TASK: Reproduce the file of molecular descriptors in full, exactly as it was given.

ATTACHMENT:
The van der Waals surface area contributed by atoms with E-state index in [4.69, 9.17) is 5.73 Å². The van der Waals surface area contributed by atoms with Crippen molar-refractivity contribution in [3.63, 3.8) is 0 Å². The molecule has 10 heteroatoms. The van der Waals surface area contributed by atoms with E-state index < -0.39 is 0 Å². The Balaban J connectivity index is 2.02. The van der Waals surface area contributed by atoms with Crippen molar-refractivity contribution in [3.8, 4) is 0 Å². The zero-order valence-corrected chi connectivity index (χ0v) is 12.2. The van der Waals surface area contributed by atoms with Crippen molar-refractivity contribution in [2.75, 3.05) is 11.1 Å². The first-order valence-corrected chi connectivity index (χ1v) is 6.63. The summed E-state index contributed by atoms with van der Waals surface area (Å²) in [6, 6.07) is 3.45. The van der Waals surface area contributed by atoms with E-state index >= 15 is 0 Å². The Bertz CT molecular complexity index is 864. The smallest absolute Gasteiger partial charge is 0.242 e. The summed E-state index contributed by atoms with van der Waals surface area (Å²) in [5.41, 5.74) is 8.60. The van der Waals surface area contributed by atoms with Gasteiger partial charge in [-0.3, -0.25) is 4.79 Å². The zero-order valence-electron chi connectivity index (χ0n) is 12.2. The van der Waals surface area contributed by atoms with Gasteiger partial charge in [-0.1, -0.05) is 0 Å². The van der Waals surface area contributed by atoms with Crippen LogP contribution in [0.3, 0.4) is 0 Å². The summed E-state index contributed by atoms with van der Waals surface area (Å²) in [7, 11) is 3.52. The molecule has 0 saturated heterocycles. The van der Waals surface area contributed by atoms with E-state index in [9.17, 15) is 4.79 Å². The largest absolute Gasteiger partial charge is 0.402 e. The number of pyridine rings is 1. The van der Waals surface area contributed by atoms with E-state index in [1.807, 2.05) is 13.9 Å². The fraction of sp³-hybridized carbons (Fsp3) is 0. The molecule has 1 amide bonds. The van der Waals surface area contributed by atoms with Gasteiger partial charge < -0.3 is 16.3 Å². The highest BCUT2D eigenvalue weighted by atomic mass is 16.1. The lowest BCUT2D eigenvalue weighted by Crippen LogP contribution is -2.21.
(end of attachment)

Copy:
The van der Waals surface area contributed by atoms with E-state index in [4.69, 9.17) is 5.73 Å². The van der Waals surface area contributed by atoms with Crippen molar-refractivity contribution in [3.63, 3.8) is 0 Å². The molecule has 10 heteroatoms. The van der Waals surface area contributed by atoms with E-state index < -0.39 is 0 Å². The Balaban J connectivity index is 2.02. The van der Waals surface area contributed by atoms with Crippen molar-refractivity contribution in [3.8, 4) is 0 Å². The zero-order valence-corrected chi connectivity index (χ0v) is 12.2. The van der Waals surface area contributed by atoms with Crippen molar-refractivity contribution in [2.75, 3.05) is 11.1 Å². The first-order valence-corrected chi connectivity index (χ1v) is 6.63. The summed E-state index contributed by atoms with van der Waals surface area (Å²) in [6, 6.07) is 3.45. The van der Waals surface area contributed by atoms with E-state index >= 15 is 0 Å². The Bertz CT molecular complexity index is 864. The smallest absolute Gasteiger partial charge is 0.242 e. The summed E-state index contributed by atoms with van der Waals surface area (Å²) in [5.41, 5.74) is 8.60. The van der Waals surface area contributed by atoms with Gasteiger partial charge in [-0.3, -0.25) is 4.79 Å². The zero-order valence-electron chi connectivity index (χ0n) is 12.2. The van der Waals surface area contributed by atoms with Gasteiger partial charge in [-0.1, -0.05) is 0 Å². The van der Waals surface area contributed by atoms with Crippen LogP contribution in [0.3, 0.4) is 0 Å². The summed E-state index contributed by atoms with van der Waals surface area (Å²) in [7, 11) is 3.52. The molecule has 0 saturated heterocycles. The van der Waals surface area contributed by atoms with E-state index in [9.17, 15) is 4.79 Å². The largest absolute Gasteiger partial charge is 0.402 e. The number of pyridine rings is 1. The van der Waals surface area contributed by atoms with E-state index in [1.807, 2.05) is 13.9 Å². The fraction of sp³-hybridized carbons (Fsp3) is 0. The molecule has 1 amide bonds. The van der Waals surface area contributed by atoms with Gasteiger partial charge < -0.3 is 16.3 Å². The highest BCUT2D eigenvalue weighted by atomic mass is 16.1. The lowest BCUT2D eigenvalue weighted by Crippen LogP contribution is -2.21.